How to embark on becoming a smart digital city of tomorrow

© Busakorn Pongparnit

Harjott Atrii, Executive Vice President and Global Head, Digital Foundation Services, at Zensar, explains how cities can embark on a smart/digital journey

The Organisation for Economic Cooperation and Development (OECD) forecasts that by 2050 the world population will reach nine billion, of whom 70% will live in urban centres. In anticipation, many cities across the globe like Singapore, Dubai and San Francisco have digitally transformed themselves in response to some of the greatest global challenges: population growth, pollution, scarcity of resources, water management and energy efficiency.

These cities have taken this leap towards being future-ready by relying on Information and Communication Technologies (ICT) & technologies like AI, ML & cloud to effectively and sustainably manage everything from transport to Energy, Water & Gas management, public spaces and communication with their inhabitants.

For those cities considering the transition to becoming smarter, it’s important to note the process takes time. Many cities have failed to meet expectations because they didn’t lay the right digital foundation and plan the journey well.

Alongside our partners, we have had the pleasure of working with cities to engage their residents, empower city employees, optimise city operations and infrastructure, and transform to accelerate innovation and opportunity. You can call these cities as “smart”, “intelligent”, “digital”, “cyber”, “informational” or “wired” but the objective remains the same – improved efficiency, sustainability, and competitiveness — offering a better economy and higher quality of life to its residents.

Supporting one of the top ten biggest US cities in becoming “smart”

The city sought a connected, modernised infrastructure for better governance, economic development, stable connectivity and improved quality of life for its residents. The answer to addressing these problems was smart city solutions. Smart cities rely on a combination of core technologies such as computing, storage, databases, data warehouses and advanced technologies, including analytics on big data, real-time streaming data, AI, ML and IoT.

The most common barriers cities face when implementing smart city technologies is the in-house capacity and capability to design, implement and manage them and the investment needed to do the same.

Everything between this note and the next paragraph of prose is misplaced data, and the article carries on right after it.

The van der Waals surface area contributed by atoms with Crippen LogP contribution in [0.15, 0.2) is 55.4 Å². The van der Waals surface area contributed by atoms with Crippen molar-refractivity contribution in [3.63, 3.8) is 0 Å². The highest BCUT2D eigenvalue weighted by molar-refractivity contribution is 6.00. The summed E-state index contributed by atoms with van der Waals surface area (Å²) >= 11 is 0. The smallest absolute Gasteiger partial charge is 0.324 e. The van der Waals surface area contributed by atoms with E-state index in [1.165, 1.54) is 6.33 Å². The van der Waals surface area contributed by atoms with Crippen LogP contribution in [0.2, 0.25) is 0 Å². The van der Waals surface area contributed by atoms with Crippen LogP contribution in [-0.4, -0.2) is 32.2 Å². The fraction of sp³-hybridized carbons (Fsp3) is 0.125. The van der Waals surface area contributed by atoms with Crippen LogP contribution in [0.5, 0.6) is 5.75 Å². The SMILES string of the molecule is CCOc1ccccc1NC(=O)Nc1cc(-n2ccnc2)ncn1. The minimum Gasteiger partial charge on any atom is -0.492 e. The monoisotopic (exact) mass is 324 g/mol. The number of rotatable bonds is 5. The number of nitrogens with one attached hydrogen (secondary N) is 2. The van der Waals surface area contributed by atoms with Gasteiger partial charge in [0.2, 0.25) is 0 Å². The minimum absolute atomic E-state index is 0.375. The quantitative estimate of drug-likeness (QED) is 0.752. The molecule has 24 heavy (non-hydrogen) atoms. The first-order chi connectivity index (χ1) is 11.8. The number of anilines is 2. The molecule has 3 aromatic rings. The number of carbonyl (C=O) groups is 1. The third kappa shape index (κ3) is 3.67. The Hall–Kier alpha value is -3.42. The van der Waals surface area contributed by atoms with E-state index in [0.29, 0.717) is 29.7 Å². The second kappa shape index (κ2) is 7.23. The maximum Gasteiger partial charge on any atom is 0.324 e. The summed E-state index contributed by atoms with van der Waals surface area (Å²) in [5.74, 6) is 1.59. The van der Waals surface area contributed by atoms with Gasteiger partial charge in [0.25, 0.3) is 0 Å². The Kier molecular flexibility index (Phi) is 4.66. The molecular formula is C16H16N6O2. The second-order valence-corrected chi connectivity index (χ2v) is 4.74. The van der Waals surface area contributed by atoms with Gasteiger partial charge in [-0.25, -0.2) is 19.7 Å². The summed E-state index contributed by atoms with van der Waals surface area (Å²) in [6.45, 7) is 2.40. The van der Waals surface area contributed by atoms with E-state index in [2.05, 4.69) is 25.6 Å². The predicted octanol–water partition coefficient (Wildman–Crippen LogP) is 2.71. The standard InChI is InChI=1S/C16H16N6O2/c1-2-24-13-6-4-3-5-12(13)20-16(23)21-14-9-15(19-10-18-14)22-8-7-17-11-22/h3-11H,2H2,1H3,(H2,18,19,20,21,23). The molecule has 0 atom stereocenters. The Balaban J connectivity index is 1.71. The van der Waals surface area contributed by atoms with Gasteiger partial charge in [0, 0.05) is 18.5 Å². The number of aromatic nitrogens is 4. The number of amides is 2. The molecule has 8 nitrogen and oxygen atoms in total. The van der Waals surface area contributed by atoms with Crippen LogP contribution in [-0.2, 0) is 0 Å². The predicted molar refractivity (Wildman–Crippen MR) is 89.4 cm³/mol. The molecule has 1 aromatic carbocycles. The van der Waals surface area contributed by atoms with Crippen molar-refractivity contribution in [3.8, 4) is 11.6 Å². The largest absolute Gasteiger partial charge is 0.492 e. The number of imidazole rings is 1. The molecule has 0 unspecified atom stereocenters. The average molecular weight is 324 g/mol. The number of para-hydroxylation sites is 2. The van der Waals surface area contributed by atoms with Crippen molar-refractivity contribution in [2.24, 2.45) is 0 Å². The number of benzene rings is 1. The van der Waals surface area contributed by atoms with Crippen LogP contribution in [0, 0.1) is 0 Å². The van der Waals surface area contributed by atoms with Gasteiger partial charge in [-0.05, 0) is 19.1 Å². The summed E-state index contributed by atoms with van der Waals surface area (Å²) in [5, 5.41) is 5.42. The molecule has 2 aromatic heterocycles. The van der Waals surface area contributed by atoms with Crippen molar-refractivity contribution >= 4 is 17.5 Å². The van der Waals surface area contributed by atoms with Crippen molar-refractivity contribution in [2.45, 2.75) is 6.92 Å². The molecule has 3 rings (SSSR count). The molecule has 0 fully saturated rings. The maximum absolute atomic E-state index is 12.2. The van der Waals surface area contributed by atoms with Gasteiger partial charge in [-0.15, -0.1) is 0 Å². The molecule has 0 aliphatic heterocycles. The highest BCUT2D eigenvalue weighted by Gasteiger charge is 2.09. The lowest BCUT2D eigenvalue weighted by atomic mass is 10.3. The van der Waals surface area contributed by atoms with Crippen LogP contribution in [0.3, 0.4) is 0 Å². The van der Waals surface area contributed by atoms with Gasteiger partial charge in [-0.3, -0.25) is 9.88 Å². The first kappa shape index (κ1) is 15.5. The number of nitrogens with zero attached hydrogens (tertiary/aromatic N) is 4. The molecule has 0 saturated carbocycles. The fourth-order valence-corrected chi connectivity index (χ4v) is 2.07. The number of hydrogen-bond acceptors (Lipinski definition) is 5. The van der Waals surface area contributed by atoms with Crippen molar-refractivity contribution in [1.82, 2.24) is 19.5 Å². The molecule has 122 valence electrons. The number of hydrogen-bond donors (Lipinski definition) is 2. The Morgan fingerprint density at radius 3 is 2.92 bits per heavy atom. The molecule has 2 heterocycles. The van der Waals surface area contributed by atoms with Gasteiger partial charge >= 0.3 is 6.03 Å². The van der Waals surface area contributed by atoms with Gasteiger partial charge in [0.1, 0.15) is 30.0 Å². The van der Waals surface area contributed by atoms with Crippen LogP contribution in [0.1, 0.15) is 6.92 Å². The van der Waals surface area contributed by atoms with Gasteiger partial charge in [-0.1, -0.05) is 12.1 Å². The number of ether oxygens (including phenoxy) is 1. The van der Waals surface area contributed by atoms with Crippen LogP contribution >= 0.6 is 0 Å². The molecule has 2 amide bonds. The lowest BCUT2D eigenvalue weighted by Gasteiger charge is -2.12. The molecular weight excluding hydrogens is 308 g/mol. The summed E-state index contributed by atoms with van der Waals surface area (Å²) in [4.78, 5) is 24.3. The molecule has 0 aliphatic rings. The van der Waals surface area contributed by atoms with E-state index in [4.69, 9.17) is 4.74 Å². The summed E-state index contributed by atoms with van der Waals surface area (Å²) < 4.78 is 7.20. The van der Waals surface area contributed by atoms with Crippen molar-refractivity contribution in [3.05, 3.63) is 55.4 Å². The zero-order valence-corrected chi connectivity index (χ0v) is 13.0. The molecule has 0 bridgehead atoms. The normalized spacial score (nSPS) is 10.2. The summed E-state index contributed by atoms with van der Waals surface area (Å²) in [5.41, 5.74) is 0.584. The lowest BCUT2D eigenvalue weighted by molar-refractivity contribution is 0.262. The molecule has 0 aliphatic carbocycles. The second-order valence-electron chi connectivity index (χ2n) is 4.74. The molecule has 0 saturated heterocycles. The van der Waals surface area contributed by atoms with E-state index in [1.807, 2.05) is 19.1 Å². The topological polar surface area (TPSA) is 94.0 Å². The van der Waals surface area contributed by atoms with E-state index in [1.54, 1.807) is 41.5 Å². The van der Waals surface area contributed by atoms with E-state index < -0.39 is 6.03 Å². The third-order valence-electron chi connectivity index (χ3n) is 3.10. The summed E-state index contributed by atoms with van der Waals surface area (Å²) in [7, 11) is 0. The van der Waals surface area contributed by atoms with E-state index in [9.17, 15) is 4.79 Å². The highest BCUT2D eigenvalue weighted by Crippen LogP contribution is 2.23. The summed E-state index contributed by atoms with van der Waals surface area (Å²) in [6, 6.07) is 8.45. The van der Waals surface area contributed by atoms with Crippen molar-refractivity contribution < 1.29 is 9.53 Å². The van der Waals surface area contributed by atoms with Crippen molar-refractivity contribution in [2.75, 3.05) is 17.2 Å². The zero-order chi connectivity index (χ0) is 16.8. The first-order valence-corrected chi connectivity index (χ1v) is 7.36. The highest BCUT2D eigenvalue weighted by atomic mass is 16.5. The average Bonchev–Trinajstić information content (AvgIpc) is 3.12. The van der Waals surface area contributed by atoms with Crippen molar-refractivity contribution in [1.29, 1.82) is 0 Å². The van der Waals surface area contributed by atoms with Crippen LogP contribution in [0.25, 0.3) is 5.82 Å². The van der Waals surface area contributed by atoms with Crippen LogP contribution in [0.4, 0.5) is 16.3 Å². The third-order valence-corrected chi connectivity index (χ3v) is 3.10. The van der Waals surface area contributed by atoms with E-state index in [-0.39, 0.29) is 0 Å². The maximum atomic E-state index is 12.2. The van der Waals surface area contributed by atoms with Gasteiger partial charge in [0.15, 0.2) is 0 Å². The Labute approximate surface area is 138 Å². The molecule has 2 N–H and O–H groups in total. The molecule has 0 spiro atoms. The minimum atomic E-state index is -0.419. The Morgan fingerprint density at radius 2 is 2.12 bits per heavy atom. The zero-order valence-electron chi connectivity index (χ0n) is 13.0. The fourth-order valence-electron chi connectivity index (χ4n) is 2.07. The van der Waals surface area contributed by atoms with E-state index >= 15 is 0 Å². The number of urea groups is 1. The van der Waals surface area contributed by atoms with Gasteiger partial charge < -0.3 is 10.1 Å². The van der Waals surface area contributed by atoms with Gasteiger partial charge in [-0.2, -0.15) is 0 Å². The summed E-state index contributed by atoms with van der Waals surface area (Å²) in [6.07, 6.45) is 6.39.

How can cloud-based solutions support going “smart”

Cloud technology is designed to lower entry barriers by allowing cities to optimise the use of these technologies to improve existing or create new services that positively affect their residents’ quality of life.

Smart cities generate enormous amounts of streaming data from sensors, edge devices and the backhaul infrastructure. Ingesting, storing and analysing this real-time data usually requires significant computing capacity. Data intake must take millions or even billions of devices into account. This capacity also must scale based on the amount of input and the type of analysis performed. The solution should be able to scale easily based on demand.

For example, in the case of proactive energy management, it is important to understand electricity usage patterns through deep analytics. Electricity usage stored in the data lake is consumed by the analytics and visualisation layers to derive value from it. Analysing large data sets typically requires significant compute capacity that can scale.

Most of the cloud vendors offer a highly distributed computing framework, providing capabilities for analysing such data in near real-time as well as through batches. One of the key components of the analytics layer is the use of machine learning for performing predictive analytics, either batch or real-time. ML service and ML modules have been built in cloud platforms which remove the need to learn complex algorithms/technology from scratch.

It’s useful to note that the data volume of smart cities will almost certainly expand substantially. It may require inexpensive and secure archival, which is where cloud archival storage features come in handy and offer extremely low-cost, secure and reliable cold storage service.

Be “smart” by being secure

A smart, digital city also needs to ensure data security, privacy and reliability with minimal technology debt. Implementing security at scale for a smart city is always a top-of-the-mind predicament for any city leader.

Cloud platforms provide multiple security solutions like Identity and Access Management solutions, data encryption, key management, device authentication and platform API security which can be easily integrated with on-premise solutions as well.

Cities typically prefer open-source platforms, and most cloud services have been built on such platforms. Many vendors promote open source technologies and platforms like Linux, Apache Hadoop etc., which further reduce down the cost and increase reliability.

How can European cities become “smarter”?

European cities can explore new-age digital technologies like cloud, etc. that are now becoming mainstream to connect various citizen-centric public utility services. As residents are maturing towards living highly evolved digital lives through the proliferation of user-friendly digital interactions, they expect the same from their community services.

While there’s no clear blueprint to becoming a smart city, these are fundamental steps for all cities to embark on this journey. By using smart city solutions, understanding and evaluating the cloud solutions available, cities can become smarter. The result of doing so promotes a better economy and a better quality of life for their residents. Additionally, they can enhance the way they work with the citizens making them co-creators of a better standard of life.


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